HM Insights

Father wins right to equal shared parental leave pay

A father has been awarded over £28,000 by an employment tribunal after he was indirectly discriminated because of his sex due to his employer's failure to offer equal pay for both him and his wife during their shared parental leave.

Paternity Pay Equal Employment Law Tribunal Scotland

Not so 'family friendly'?

The "Family Friendly Policy" produced by his employer, Network Rail, only entitled Mr Snell to statutory parental pay of around £140 per week for the 12-week parental leave period he had requested. He was also informed that he would be opted out of the pension scheme during this time.

The discrimination claim was founded upon the fact that the same policy entitled his wife, an employee of the same organisation, to a significantly higher rate of pay during shared parental leave. Mrs Snell was entitled to 26 weeks' full pay and 13 weeks' statutory pay.

Network Rail originally argued they had fulfilled their legal obligations by paying the minimum requirement and that, when determining the merits of Mr Snell's case, he was not capable of comparing himself to the mother and thus not entitled to the same pay as the circumstances were not materially the same.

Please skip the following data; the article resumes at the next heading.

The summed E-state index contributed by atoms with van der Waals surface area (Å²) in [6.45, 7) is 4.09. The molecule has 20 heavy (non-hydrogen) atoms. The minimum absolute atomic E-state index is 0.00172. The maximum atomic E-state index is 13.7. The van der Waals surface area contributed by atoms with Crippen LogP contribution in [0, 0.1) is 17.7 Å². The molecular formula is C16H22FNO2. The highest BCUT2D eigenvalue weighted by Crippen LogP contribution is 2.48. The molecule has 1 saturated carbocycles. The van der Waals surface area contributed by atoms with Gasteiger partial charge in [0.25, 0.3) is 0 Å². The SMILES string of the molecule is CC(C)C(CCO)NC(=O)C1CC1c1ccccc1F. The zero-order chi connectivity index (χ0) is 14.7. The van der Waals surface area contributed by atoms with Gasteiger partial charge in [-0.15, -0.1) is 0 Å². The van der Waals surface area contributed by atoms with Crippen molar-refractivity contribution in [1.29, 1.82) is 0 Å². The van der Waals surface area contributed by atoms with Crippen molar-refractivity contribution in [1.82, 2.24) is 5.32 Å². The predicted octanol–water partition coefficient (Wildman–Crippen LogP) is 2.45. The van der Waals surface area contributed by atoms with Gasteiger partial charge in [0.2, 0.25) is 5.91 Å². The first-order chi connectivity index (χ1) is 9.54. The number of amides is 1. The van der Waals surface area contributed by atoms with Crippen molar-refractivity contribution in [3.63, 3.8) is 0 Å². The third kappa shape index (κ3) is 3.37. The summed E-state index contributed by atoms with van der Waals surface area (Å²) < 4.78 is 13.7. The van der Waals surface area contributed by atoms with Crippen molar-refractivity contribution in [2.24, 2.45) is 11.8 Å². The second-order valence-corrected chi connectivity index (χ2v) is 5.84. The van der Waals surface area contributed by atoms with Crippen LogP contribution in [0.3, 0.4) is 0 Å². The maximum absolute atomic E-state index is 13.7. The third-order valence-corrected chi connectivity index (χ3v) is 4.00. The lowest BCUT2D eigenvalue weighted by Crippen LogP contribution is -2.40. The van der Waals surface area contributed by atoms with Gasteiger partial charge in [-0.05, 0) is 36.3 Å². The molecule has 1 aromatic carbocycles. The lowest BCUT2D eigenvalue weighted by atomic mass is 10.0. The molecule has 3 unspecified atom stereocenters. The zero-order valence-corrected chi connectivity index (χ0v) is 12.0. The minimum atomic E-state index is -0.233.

However, Network Rail later admitted the policy offered by them indirectly discriminated against Mr Snell due to his sex. The fundamental result of the policy was that it put the claimant at a particular disadvantage as a man when compared with women during periods of shared parental leave.

Result of the case

Mr Snell was awarded the wage loss suffered, his pension loss and the costs of the tribunal proceedings. A compensatory award for injury to feelings was also awarded due to the surrounding circumstances of the situation.

Network Rail has, in response to this claim, now reduced a mother's entitlement under its policy to statutory only, rather than increase the entitlements of partners.

Get in touch

As we are now seeing litigation of this type with potentially far reaching effects, employers are recommended to review and consider the terms of any family friendly policies. Please contact one of the employment law team if you would like to discuss how we can assist.

 

The small print: This blog is for information purposes only and should not be construed in any way as providing legal advice.